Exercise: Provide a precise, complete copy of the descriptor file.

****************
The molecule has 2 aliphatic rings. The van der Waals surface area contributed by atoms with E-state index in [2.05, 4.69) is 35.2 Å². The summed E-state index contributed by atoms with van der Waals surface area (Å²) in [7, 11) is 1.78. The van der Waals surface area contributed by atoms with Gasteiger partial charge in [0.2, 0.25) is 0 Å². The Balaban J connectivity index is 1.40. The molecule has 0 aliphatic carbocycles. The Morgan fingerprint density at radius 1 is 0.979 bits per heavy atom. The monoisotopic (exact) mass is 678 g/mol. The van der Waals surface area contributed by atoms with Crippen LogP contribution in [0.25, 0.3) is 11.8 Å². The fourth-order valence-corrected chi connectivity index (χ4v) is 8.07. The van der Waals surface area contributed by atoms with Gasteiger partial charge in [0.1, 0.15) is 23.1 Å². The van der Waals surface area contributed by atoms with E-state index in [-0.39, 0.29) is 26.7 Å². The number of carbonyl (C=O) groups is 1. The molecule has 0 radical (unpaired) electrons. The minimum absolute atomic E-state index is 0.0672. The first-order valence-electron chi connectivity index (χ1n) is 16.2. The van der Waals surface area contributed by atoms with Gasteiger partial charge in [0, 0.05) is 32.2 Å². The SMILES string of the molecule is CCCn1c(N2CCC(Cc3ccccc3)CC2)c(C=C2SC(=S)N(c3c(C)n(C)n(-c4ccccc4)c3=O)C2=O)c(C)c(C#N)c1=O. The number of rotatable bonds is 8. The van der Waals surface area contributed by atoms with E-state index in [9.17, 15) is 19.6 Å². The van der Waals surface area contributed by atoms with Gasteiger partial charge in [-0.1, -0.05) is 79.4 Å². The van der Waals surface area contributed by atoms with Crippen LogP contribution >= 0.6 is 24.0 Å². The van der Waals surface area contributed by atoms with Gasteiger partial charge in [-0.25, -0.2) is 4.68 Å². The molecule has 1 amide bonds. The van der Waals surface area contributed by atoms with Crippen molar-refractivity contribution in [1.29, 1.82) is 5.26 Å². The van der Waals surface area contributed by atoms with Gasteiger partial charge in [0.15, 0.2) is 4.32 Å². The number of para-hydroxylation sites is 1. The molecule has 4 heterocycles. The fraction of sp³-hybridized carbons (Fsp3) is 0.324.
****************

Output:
The molecule has 2 aliphatic rings. The van der Waals surface area contributed by atoms with E-state index in [2.05, 4.69) is 35.2 Å². The summed E-state index contributed by atoms with van der Waals surface area (Å²) in [7, 11) is 1.78. The van der Waals surface area contributed by atoms with Gasteiger partial charge in [0.2, 0.25) is 0 Å². The Balaban J connectivity index is 1.40. The molecule has 0 aliphatic carbocycles. The Morgan fingerprint density at radius 1 is 0.979 bits per heavy atom. The monoisotopic (exact) mass is 678 g/mol. The van der Waals surface area contributed by atoms with Crippen LogP contribution in [0.25, 0.3) is 11.8 Å². The fourth-order valence-corrected chi connectivity index (χ4v) is 8.07. The van der Waals surface area contributed by atoms with Gasteiger partial charge in [0.1, 0.15) is 23.1 Å². The van der Waals surface area contributed by atoms with E-state index in [-0.39, 0.29) is 26.7 Å². The number of carbonyl (C=O) groups is 1. The molecule has 0 radical (unpaired) electrons. The minimum absolute atomic E-state index is 0.0672. The first-order valence-electron chi connectivity index (χ1n) is 16.2. The van der Waals surface area contributed by atoms with Gasteiger partial charge in [0, 0.05) is 32.2 Å². The SMILES string of the molecule is CCCn1c(N2CCC(Cc3ccccc3)CC2)c(C=C2SC(=S)N(c3c(C)n(C)n(-c4ccccc4)c3=O)C2=O)c(C)c(C#N)c1=O. The number of rotatable bonds is 8. The van der Waals surface area contributed by atoms with E-state index in [9.17, 15) is 19.6 Å². The van der Waals surface area contributed by atoms with Gasteiger partial charge in [-0.1, -0.05) is 79.4 Å². The van der Waals surface area contributed by atoms with Crippen LogP contribution >= 0.6 is 24.0 Å². The van der Waals surface area contributed by atoms with Gasteiger partial charge in [-0.25, -0.2) is 4.68 Å². The molecule has 1 amide bonds. The van der Waals surface area contributed by atoms with Crippen molar-refractivity contribution in [1.29, 1.82) is 5.26 Å². The van der Waals surface area contributed by atoms with Gasteiger partial charge in [0.15, 0.2) is 4.32 Å². The number of para-hydroxylation sites is 1. The molecule has 4 heterocycles. The fraction of sp³-hybridized carbons (Fsp3) is 0.324.